But there were a number of less heralded acts who became embroiled, to a greater or a lesser degree, in the political machinations of the day. Clock DVA, Hula and Chakk, industrial funksters all, took the independent spirit of greater Sheffield and transported it to their recordings.
Meanwhile Pulp, in one of their early and many incarnations, came face to face with with the realities of the pit-head struggle. Guitarist and violinist Russell Senior recalls rushing to the NUM Headquarters on the first day of the dispute and volunteering for action. The next months would see him play the role of flying picket as strikers attempted to persuade strike-breakers from going into work.
In neighbouring Nottinghamshire, the coalfield where Miners ( “No man (or woman) has a right to scab so long as there is a pool of water to drown his carcass in, or a rope long enough to hang his body with.”) snubbed the workplace walk-out because Scargill had failed to call a national ballot, tensions ran highest, as the second largest body of pit workers continued to toil throughout the year of the dispute.
These stories, both musical and political, are captured with great power in a film that featured, at the in the year we are commemorating the 25th anniversary of the end of the Miners’ Strike. In the week of The Chernobyl disaster, Eve Wood is realising the DVD of the film The Beat is the Law – Krushed by the Wheels of Industry, is both art house celebration and gritty documentary account as rock culture meets the front-line of an extraordinary tussle for the soul of Britain.
Sheffield throughout that time was living under the paranoia of the cold war as Threads was released in1984 as a BBC television play set in the city of Sheffield in Yorkshire, depicting the effects of a nuclear war and its aftermath on the United Kingdom. Two years on The Number 4 reactor exploded at Chernobyl reminding us the impact of nuclear war, you need only watch the bleak film Black Rain dealing with the aftermath of Hiroshima, CRASS played there last gig as a benefit for the Miners’ Strike in 1984 one year before they recorded Nagasaki Nightmare for me music has to ask things of yourself, move you and kick your head in, film has to be the same.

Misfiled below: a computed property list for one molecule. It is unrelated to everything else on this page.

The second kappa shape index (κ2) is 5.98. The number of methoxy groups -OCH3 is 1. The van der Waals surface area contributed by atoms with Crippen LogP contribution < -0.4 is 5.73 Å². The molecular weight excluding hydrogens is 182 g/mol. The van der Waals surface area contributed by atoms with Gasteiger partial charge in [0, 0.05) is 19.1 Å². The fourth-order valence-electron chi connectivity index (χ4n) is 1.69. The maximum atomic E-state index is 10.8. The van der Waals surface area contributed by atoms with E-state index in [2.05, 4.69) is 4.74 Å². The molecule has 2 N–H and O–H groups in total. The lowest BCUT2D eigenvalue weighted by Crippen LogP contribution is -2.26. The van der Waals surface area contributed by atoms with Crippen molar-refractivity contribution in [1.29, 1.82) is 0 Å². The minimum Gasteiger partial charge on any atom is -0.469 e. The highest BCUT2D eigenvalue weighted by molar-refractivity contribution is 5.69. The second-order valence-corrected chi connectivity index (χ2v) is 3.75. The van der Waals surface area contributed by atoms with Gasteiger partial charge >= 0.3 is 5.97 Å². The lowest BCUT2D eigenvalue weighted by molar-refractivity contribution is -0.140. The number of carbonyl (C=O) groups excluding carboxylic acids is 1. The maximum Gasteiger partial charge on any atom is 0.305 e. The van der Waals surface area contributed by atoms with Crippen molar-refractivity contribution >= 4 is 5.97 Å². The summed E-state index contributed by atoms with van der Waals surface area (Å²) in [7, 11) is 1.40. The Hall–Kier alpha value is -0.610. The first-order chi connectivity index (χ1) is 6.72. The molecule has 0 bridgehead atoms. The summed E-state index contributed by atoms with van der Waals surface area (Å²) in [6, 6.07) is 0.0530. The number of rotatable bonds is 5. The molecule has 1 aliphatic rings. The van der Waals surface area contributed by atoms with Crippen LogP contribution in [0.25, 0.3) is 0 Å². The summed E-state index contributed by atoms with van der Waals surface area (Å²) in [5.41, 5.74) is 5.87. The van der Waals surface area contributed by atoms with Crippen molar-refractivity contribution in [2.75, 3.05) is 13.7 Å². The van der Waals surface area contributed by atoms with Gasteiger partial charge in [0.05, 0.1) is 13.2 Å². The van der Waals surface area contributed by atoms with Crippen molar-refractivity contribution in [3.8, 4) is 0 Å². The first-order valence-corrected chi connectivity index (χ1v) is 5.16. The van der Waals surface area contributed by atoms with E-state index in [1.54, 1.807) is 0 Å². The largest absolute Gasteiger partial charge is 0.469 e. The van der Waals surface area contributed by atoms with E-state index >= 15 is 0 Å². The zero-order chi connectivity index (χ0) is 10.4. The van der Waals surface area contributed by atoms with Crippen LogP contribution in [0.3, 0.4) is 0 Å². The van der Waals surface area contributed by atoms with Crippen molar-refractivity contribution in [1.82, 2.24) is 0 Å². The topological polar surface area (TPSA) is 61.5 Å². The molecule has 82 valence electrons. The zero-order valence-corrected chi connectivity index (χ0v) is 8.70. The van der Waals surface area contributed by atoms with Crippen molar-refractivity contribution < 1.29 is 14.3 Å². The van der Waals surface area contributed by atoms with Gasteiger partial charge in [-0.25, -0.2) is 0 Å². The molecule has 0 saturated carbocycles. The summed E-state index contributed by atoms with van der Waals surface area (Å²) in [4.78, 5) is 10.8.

Threads was Written by Barry Hines and directed by Mick Jackson, Threads was filmed in late 1983 and early 1984. The premise of Threads was to hypothesise the effects of a nuclear war on the United Kingdom after an exchange between the Soviet Union and the United States escalates to include the UK. The primary plot centres on two families: the Kemps and the Becketts—as an international crisis erupts and escalates. As NATO and the UK prepare for war, the members of each family deal with their own personal crises.
Meanwhile, a secondary plot centred upon Clive J. Sutton, the Chief Executive of Sheffield City Council serves to illustrate for the viewer the UK Government’s then-current continuity of government arrangements. As open warfare between NATO and the USSR-led Warsaw Pact begins, the harrowing details of the characters’ struggle to survive the attacks is dramatically depicted. The balance of the film details the fate of each family as the characters face the medical, economic, social, and environmental consequences of a nuclear war. Both the plot and the atmosphere of the play are extremely bleak.